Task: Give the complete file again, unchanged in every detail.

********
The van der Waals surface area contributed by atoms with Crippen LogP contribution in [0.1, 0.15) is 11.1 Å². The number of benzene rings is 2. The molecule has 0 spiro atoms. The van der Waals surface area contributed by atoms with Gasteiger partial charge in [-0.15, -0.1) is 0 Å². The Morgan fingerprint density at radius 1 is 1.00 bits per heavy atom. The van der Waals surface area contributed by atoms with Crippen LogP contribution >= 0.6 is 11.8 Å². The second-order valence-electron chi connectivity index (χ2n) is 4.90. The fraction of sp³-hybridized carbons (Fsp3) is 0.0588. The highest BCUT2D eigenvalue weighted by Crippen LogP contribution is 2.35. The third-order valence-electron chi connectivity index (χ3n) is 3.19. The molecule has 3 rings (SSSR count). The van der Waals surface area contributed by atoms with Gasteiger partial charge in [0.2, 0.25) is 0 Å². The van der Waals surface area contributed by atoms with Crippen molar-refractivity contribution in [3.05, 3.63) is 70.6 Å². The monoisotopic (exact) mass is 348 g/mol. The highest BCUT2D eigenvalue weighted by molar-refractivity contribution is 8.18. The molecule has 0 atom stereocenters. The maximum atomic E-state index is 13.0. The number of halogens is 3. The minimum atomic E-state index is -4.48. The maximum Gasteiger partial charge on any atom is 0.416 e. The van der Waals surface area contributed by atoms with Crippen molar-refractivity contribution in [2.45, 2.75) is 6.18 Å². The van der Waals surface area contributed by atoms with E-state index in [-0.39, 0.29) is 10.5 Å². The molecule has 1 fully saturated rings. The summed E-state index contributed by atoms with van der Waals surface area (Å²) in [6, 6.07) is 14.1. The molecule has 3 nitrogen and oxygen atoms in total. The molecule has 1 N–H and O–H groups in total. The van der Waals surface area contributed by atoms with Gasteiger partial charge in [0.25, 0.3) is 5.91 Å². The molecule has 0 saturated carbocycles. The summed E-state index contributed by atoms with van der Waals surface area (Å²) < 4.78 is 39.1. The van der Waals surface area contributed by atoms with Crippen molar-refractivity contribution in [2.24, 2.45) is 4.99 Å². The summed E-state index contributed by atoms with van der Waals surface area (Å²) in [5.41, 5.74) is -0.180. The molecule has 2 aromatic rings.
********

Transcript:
The van der Waals surface area contributed by atoms with Crippen LogP contribution in [0.1, 0.15) is 11.1 Å². The number of benzene rings is 2. The molecule has 0 spiro atoms. The van der Waals surface area contributed by atoms with Gasteiger partial charge in [-0.15, -0.1) is 0 Å². The Morgan fingerprint density at radius 1 is 1.00 bits per heavy atom. The van der Waals surface area contributed by atoms with Crippen LogP contribution >= 0.6 is 11.8 Å². The second-order valence-electron chi connectivity index (χ2n) is 4.90. The fraction of sp³-hybridized carbons (Fsp3) is 0.0588. The highest BCUT2D eigenvalue weighted by Crippen LogP contribution is 2.35. The third-order valence-electron chi connectivity index (χ3n) is 3.19. The molecule has 3 rings (SSSR count). The van der Waals surface area contributed by atoms with Gasteiger partial charge in [0.2, 0.25) is 0 Å². The van der Waals surface area contributed by atoms with Crippen molar-refractivity contribution in [3.05, 3.63) is 70.6 Å². The monoisotopic (exact) mass is 348 g/mol. The highest BCUT2D eigenvalue weighted by molar-refractivity contribution is 8.18. The molecule has 0 atom stereocenters. The maximum atomic E-state index is 13.0. The number of halogens is 3. The minimum atomic E-state index is -4.48. The maximum Gasteiger partial charge on any atom is 0.416 e. The van der Waals surface area contributed by atoms with Crippen molar-refractivity contribution in [2.45, 2.75) is 6.18 Å². The van der Waals surface area contributed by atoms with E-state index in [-0.39, 0.29) is 10.5 Å². The molecule has 1 fully saturated rings. The summed E-state index contributed by atoms with van der Waals surface area (Å²) in [6, 6.07) is 14.1. The molecule has 3 nitrogen and oxygen atoms in total. The molecule has 1 N–H and O–H groups in total. The van der Waals surface area contributed by atoms with Gasteiger partial charge in [0.25, 0.3) is 5.91 Å². The molecule has 0 saturated carbocycles. The summed E-state index contributed by atoms with van der Waals surface area (Å²) < 4.78 is 39.1. The van der Waals surface area contributed by atoms with Crippen molar-refractivity contribution in [2.24, 2.45) is 4.99 Å². The summed E-state index contributed by atoms with van der Waals surface area (Å²) in [5.41, 5.74) is -0.180. The molecule has 2 aromatic rings.